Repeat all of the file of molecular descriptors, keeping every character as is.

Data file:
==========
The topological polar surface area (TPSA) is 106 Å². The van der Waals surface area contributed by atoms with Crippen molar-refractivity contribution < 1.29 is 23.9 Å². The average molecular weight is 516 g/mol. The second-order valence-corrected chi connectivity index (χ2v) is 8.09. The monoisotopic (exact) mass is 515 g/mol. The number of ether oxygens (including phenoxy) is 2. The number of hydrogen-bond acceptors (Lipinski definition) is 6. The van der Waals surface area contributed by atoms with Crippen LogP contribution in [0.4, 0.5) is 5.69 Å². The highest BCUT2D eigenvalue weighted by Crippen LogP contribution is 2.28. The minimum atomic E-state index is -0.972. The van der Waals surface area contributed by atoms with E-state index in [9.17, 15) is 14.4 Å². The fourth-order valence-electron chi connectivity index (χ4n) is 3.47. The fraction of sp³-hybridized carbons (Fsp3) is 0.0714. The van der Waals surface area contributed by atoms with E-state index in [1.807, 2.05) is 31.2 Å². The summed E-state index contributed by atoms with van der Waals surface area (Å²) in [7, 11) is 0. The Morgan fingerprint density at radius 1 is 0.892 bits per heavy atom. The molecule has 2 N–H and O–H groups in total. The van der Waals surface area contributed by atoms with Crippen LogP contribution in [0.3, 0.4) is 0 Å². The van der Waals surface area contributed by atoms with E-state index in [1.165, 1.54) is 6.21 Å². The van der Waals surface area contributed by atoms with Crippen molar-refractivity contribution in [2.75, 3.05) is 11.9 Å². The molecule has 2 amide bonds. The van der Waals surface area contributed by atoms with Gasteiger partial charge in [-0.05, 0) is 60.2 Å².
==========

The topological polar surface area (TPSA) is 106 Å². The van der Waals surface area contributed by atoms with Crippen molar-refractivity contribution < 1.29 is 23.9 Å². The average molecular weight is 516 g/mol. The second-order valence-corrected chi connectivity index (χ2v) is 8.09. The monoisotopic (exact) mass is 515 g/mol. The number of ether oxygens (including phenoxy) is 2. The number of hydrogen-bond acceptors (Lipinski definition) is 6. The van der Waals surface area contributed by atoms with Crippen LogP contribution in [0.4, 0.5) is 5.69 Å². The highest BCUT2D eigenvalue weighted by Crippen LogP contribution is 2.28. The minimum atomic E-state index is -0.972. The van der Waals surface area contributed by atoms with E-state index in [9.17, 15) is 14.4 Å². The fourth-order valence-electron chi connectivity index (χ4n) is 3.47. The fraction of sp³-hybridized carbons (Fsp3) is 0.0714. The van der Waals surface area contributed by atoms with E-state index in [1.807, 2.05) is 31.2 Å². The summed E-state index contributed by atoms with van der Waals surface area (Å²) in [7, 11) is 0. The Morgan fingerprint density at radius 1 is 0.892 bits per heavy atom. The molecule has 2 N–H and O–H groups in total. The van der Waals surface area contributed by atoms with Crippen LogP contribution in [0.3, 0.4) is 0 Å². The van der Waals surface area contributed by atoms with E-state index in [1.165, 1.54) is 6.21 Å². The van der Waals surface area contributed by atoms with Crippen molar-refractivity contribution in [2.75, 3.05) is 11.9 Å². The molecule has 2 amide bonds. The van der Waals surface area contributed by atoms with Gasteiger partial charge in [-0.05, 0) is 60.2 Å².